Yale Gieszl is retiring. Sort of.
He's about to become vice chairman of Toyota Motor Sales U.S.A. for a couple of years, and then he'll be available for whatever they'd like him to do. He is being replaced by a great guy, Jim Press, who I think may be Dale Carnegie's best student. He may never have taken the course, but Jim knows how to crank up an audience with automotive wisdom.
Yale told me that he always wanted to retire at 55, and he's a couple of years late. He's done a remarkable job in his nearly three decades at Toyota. Who would have thought that they routinely would be selling more than a million Toyota and Lexus cars and trucks each year? When Yale joined the company in 1970, Toyota was selling a couple hundred thousand cars and trucks.
But he has built himself and Toyota quite an establishment. The management at Toyota is deep. When there is a change, it's not some blood-curdling coup d'etat. It's just normal evolution.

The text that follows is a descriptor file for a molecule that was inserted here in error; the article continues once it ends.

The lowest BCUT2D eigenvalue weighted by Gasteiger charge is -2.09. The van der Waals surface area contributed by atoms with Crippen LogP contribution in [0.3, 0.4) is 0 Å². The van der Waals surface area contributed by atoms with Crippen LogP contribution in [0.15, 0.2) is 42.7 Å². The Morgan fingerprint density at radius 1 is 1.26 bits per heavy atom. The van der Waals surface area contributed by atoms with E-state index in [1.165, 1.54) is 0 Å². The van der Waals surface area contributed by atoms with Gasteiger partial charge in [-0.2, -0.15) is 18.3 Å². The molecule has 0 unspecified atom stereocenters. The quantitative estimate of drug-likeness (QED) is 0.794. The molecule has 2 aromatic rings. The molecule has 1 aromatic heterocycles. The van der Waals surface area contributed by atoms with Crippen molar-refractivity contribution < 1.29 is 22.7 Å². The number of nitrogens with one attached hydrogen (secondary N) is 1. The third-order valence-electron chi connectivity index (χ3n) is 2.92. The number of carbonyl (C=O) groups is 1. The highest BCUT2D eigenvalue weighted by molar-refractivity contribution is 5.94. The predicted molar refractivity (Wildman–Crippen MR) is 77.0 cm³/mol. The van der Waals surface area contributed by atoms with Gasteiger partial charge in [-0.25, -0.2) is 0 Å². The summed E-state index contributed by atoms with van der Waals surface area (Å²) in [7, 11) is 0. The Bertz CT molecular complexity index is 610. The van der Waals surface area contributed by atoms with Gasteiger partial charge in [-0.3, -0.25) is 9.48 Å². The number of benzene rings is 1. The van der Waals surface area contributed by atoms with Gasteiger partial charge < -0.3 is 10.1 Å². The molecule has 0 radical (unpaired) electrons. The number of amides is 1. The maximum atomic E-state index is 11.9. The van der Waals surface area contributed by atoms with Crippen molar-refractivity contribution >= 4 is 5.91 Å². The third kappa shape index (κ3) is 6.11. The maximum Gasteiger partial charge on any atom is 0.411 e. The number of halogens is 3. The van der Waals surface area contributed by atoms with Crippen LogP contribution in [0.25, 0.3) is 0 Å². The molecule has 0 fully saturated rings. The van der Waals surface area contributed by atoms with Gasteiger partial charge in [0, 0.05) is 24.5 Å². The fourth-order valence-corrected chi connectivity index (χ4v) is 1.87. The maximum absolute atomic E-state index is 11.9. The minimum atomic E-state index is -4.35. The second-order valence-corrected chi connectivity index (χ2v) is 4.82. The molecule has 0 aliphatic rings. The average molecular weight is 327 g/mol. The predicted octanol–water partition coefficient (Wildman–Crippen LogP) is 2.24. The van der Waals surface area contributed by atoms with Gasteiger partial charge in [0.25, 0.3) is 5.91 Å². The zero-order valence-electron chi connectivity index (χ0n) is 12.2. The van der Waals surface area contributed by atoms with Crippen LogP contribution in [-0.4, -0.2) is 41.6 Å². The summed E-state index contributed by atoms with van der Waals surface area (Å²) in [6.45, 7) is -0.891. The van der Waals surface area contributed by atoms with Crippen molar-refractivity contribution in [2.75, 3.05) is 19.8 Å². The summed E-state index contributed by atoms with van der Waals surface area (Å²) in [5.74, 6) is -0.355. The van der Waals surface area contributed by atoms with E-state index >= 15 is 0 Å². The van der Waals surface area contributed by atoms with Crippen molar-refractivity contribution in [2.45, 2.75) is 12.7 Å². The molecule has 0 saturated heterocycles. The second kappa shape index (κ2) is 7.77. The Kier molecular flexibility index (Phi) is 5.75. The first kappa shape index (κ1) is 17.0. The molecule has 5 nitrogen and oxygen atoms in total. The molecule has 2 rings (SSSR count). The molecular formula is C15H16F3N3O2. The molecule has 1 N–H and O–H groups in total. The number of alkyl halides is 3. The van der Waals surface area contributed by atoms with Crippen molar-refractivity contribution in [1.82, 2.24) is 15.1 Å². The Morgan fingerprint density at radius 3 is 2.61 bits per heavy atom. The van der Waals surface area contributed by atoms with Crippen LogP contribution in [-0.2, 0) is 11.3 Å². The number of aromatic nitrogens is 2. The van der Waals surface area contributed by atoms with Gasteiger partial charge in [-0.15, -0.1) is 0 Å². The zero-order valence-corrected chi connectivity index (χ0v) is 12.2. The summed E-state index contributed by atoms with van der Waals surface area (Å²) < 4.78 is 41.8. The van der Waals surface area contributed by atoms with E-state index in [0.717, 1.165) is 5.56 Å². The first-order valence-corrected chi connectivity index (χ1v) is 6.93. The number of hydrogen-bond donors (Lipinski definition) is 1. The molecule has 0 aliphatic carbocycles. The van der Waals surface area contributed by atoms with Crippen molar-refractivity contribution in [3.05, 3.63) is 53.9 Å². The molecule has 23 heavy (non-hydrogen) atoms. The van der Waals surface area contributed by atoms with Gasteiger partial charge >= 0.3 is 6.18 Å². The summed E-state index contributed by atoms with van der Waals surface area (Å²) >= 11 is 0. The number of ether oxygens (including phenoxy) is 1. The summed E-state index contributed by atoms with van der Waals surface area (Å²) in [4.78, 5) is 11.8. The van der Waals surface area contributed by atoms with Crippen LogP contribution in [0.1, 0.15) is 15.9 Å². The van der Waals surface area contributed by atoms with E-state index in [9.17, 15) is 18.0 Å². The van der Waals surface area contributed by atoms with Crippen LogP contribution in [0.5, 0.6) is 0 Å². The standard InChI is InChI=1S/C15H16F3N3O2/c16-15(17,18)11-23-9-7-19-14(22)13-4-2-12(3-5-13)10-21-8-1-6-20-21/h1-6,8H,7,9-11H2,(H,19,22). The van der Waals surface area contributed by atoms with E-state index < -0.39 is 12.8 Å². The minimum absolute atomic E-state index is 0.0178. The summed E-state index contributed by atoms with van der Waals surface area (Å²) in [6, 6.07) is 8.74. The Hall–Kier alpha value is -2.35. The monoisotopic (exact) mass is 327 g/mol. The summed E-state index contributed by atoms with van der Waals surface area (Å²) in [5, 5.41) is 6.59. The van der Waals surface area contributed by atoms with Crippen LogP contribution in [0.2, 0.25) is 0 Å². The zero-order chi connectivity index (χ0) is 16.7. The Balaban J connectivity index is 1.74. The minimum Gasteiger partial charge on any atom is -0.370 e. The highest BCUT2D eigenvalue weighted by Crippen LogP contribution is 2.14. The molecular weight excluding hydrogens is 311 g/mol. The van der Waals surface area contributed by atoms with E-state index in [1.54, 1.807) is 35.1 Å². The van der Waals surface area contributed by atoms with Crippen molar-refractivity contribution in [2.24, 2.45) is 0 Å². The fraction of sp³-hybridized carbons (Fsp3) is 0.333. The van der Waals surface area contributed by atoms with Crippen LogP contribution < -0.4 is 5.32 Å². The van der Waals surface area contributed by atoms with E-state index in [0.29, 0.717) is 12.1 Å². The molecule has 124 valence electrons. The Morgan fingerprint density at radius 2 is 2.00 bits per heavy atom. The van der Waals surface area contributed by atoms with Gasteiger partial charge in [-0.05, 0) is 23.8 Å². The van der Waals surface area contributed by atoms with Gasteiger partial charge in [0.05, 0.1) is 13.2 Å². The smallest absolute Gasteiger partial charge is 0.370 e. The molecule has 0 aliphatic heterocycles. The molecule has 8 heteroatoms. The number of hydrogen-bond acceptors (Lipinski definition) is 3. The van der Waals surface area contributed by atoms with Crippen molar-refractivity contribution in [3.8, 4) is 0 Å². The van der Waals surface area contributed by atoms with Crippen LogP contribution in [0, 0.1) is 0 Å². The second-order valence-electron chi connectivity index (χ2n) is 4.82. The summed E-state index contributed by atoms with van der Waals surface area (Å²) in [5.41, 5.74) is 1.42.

Toyota spends a great deal of time nurturing its executives and shuffles them around all the time so they gain broad experience. Often, I've wondered whether someone was shipped out to right field on his way to retirement, only to see him right back in the mainstream of the company. Everyone gets a well-rounded education.
Toyota enjoys great depth of management not only in North America but in Japan. The recent change at the top in Japan engendered some small speculation, but nobody really got upset. It was as if they all expected it.
Change at automobile companies is usually traumatic. True, it was quiet when Jac Nasser became CEO and Billy Ford chairman of Ford Motor Co. But you can't say that about Jack Smith's promotion at General Motors, and the recent bloodbath at BMW makes you wonder what's going on in Munich.
Maybe trauma is normal. When the CEO is through, there is simply too much competition below for a smooth transition. Or maybe today's boards of directors simply don't allow for the easy transitions of yesterday. Boards demand results - or off with their heads!
Toyota has no such problems. A lot of that had to do with a nice fellow who is winding up his long service. Yale has worked hard.
If those folks at Toyota want to give him a fitting retirement present, they should give him that '32 Ford show car with the Lexus running gear. That'll keep him young.